February 27, 2004
Two Studies Cite Child Sex Abuse by 4 Percent of Priests
By LAURIE GOODSTEIN
WASHINGTON, Feb. 26 Two long-awaited studies have
found that the Roman Catholic Church suffered an epidemic of child
sexual abuse that involved at least 4 percent of priests over 52 years
and peaked with the ordination class of 1970, in which one of every 10
priests was eventually accused of abuse.
The human toll amounted to 10,667 children allegedly victimized by
4,392 priests from 1950 to 2002, but the studies caution that even
these numbers represent an undercount. The totals depend on
self-reporting by American bishops, the studies note, and many victims
have never come forward out of fear or shame.
The studies were commissioned by the American Catholic bishops in 2002
in response to accusations of a massive episcopal cover-up of sexual
abuse by priests. They will undoubtedly provide fodder for
controversies between left and right in the church about issues like
homosexuality in the priesthood and whether the celibacy requirement
for priests should be revoked.
These reports provide the most comprehensive examination ever of child
sexual abusers in any institution, their authors said, so it is not
possible yet to determine whether Catholic priests are more prone to
molest children than any other professionals who work with youngsters.
"We wouldn't go near that because we just don't know," said William
Burleigh, chairman of the board of the E. W. Scripps Company and a
member of the group that prepared the report on the causes of the
One report is a data-driven study conducted by a group of academics at
the John Jay College of Criminal Justice, in New York City. They sent
surveys to dioceses and religious orders asking for details about the
accused priests, their victims and the church's response, and compiled
their data from the responses.
They said that 97 percent of the dioceses filled out the surveys.
Among other things, the John Jay survey found that the church spent
more than $572 million on lawyers' fees, settlements and therapy for
victims and treatment for the priests. But the report said the figure
was prematurely low.
Researchers said in an interview that a more accurate total was about
three-quarters of a billion dollars, because the $572 million did not
include several recent settlements, like the $85 million paid to
victims by the Archdiocese of Boston and because 14 percent of dioceses
and religious orders provided none of the financial information
requested by the researchers.
The other report, on the causes and context of the crisis, was written
by a team of prominent Catholic lawyers, judges, businesspeople and
other professionals whom the bishops had appointed to a national review
They reached their conclusions after interviewing 85 bishops and
cardinals, Vatican officials, experts and a handful of victims, and
after seeing the data from the John Jay researchers. Those interviewed
were promised that their comments would not be attributed, which
resulted in great candor, the report said.
Their report, 145 pages and covered in purple to signify atonement,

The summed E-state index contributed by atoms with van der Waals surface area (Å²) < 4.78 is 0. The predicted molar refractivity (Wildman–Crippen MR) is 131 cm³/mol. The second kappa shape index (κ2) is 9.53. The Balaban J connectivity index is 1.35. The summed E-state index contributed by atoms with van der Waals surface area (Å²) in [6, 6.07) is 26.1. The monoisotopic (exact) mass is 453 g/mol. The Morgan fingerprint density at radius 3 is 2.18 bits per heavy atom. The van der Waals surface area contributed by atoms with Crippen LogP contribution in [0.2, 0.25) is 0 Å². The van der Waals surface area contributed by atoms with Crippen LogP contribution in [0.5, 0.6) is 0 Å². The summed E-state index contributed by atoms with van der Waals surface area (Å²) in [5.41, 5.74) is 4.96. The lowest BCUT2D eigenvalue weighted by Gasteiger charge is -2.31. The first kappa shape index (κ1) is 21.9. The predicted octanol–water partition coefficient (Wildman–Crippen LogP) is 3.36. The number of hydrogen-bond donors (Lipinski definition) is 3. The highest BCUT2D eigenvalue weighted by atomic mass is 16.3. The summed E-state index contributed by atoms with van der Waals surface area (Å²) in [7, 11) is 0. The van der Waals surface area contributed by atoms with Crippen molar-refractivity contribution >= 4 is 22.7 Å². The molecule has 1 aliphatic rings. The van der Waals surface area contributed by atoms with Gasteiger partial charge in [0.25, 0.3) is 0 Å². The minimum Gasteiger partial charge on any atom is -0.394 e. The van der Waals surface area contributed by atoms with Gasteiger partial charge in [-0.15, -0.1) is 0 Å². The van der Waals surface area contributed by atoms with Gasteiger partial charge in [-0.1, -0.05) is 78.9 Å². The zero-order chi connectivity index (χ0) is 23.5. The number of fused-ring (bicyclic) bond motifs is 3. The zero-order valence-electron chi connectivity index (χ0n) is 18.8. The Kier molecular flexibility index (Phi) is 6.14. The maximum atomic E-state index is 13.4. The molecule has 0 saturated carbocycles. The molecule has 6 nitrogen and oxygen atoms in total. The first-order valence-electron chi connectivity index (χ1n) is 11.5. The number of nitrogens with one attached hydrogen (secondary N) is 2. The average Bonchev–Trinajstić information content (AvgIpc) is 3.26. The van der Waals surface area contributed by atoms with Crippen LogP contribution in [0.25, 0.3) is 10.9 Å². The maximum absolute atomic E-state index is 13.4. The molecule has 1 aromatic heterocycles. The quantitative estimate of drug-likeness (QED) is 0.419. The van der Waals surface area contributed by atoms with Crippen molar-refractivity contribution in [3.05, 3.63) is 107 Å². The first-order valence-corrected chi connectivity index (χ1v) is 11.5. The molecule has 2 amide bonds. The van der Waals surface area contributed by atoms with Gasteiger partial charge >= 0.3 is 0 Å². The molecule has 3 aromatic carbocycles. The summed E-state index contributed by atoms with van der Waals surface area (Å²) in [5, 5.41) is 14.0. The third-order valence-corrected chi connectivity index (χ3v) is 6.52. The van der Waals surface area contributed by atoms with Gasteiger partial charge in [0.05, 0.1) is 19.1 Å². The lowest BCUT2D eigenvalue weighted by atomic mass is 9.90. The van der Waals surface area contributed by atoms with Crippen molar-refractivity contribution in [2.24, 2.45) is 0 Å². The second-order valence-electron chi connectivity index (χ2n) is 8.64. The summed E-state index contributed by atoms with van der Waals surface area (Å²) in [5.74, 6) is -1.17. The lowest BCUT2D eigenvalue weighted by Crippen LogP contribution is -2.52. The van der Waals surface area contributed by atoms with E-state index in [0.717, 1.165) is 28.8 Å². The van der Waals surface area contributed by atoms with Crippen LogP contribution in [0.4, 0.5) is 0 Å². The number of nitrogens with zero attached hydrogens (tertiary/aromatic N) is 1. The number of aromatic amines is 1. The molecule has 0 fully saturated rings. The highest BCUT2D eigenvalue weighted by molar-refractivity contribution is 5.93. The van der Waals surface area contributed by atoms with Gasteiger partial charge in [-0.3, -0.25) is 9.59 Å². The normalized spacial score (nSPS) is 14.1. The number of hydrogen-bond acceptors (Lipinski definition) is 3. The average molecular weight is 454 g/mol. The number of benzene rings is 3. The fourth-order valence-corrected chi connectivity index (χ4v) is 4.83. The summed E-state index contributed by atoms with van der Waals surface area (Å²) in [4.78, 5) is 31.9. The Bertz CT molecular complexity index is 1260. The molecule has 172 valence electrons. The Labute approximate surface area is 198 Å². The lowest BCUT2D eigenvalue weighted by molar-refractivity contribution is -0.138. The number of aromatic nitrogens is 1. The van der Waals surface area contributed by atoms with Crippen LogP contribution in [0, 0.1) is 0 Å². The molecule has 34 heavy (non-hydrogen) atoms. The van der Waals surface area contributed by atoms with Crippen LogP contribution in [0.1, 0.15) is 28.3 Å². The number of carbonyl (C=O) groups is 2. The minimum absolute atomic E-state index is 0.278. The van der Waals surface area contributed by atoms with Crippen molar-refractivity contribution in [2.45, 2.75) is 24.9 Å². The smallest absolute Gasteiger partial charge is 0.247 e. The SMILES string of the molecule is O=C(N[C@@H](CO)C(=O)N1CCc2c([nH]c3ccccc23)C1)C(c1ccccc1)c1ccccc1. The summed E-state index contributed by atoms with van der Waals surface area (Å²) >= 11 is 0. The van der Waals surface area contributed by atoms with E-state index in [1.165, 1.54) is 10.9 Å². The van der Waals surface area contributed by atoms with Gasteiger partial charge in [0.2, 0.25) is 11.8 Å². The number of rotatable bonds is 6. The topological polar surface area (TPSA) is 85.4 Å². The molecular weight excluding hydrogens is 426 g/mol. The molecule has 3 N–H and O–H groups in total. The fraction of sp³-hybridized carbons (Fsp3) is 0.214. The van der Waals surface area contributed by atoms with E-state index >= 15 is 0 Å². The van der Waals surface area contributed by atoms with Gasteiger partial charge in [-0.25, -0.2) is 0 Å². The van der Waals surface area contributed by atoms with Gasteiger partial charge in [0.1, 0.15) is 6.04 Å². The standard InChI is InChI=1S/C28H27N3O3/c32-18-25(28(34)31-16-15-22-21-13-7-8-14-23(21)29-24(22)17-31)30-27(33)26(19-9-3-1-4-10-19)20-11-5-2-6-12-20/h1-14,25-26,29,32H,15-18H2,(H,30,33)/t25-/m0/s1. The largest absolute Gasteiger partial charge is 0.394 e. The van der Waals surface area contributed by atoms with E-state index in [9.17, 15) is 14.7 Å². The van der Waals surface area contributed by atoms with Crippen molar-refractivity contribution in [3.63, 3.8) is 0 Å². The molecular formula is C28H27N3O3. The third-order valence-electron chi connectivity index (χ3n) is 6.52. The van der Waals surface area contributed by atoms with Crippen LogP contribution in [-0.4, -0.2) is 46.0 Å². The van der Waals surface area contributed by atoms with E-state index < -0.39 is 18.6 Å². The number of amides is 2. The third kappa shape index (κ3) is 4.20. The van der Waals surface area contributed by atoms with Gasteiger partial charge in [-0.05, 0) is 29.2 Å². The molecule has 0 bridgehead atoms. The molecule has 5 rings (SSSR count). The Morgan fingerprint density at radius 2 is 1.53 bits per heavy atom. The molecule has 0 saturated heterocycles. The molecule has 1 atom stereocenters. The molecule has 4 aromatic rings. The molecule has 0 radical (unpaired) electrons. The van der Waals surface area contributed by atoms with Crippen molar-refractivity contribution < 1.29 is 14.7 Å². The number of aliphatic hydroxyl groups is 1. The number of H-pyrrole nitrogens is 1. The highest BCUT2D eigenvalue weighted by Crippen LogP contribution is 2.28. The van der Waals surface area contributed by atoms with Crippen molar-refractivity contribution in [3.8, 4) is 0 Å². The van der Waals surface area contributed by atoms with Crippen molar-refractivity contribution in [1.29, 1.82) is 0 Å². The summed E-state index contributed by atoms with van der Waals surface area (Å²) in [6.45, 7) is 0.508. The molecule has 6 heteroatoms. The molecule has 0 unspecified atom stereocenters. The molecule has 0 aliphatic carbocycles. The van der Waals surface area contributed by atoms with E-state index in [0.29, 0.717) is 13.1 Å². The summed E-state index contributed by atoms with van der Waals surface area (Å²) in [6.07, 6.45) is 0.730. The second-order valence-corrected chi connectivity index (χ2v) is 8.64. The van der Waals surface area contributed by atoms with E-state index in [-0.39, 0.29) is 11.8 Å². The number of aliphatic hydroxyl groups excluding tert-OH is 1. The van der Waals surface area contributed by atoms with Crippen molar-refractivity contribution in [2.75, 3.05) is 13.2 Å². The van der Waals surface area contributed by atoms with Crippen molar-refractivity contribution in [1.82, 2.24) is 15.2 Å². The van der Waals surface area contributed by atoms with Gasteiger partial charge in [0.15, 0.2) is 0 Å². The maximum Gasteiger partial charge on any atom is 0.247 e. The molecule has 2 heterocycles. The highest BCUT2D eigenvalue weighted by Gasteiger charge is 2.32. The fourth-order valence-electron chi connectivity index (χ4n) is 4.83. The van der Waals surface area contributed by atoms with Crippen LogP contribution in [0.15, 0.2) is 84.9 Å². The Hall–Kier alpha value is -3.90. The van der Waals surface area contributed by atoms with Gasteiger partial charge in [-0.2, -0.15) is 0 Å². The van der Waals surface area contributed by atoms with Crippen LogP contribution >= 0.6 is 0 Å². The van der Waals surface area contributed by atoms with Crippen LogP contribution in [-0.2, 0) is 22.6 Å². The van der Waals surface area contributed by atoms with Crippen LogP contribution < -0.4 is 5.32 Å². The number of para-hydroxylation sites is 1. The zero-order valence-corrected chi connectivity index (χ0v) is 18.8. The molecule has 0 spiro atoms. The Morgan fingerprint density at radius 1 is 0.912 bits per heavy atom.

dissects the culture in Catholic seminaries and chanceries that they
say tolerated moral laxity and a gay subculture. They make
recommendations for reform, but no judgments on whether church doctrine
or rules need to be changed.
"The problem facing the church was not caused by church doctrine, and
the solution does not lie in questioning doctrine," the review board's
The reports were prepared for release at a news conference in
Washington, D.C., on Friday morning. The New York Times had obtained an
embargoed copy, but the embargo was broken when the Diocese of Yakima,
Wash., disclosed the results in a press release on Thursday night, and
it was also picked up by The Associated Press wire.
Even the authors of the two reports do not agree on the meaning of the
findings. The review board's report mentions that more than 80 percent
of the abuse at issue was of a homosexual nature. The report theorizes
that the problem reflects a cohort of gay priests, based on their
figures that the percentage of male victims rose from 64 percent in the
1950's, to 76 percent in the 1960's and 86 percent in the 1980's.
"We do not seek to place the blame for the sexual abuse crisis on the
presence of homosexual individuals in the priesthood as there are many
chaste and holy homosexual priests who are faithful to their vows of
celibacy," the report said. "However, we must call attention to the
homosexual behavior that characterized the vast majority of the cases
of abuse observed in recent decades."
But the John Jay researchers differed, saying in an interview that they
have no data on sexual orientation of the perpetrators and that the
more likely explanation is that sexual abuse is a crime of opportunity
and priests had more unfettered access to teenage boys than to teenage
Karen Terry, an associate professor at John Jay who was the reports
principal investigator, said, "We don't know if that's because of
homosexual orientation or because that's who they had access to."
James Levine, dean of graduate studies and research at John Jay, who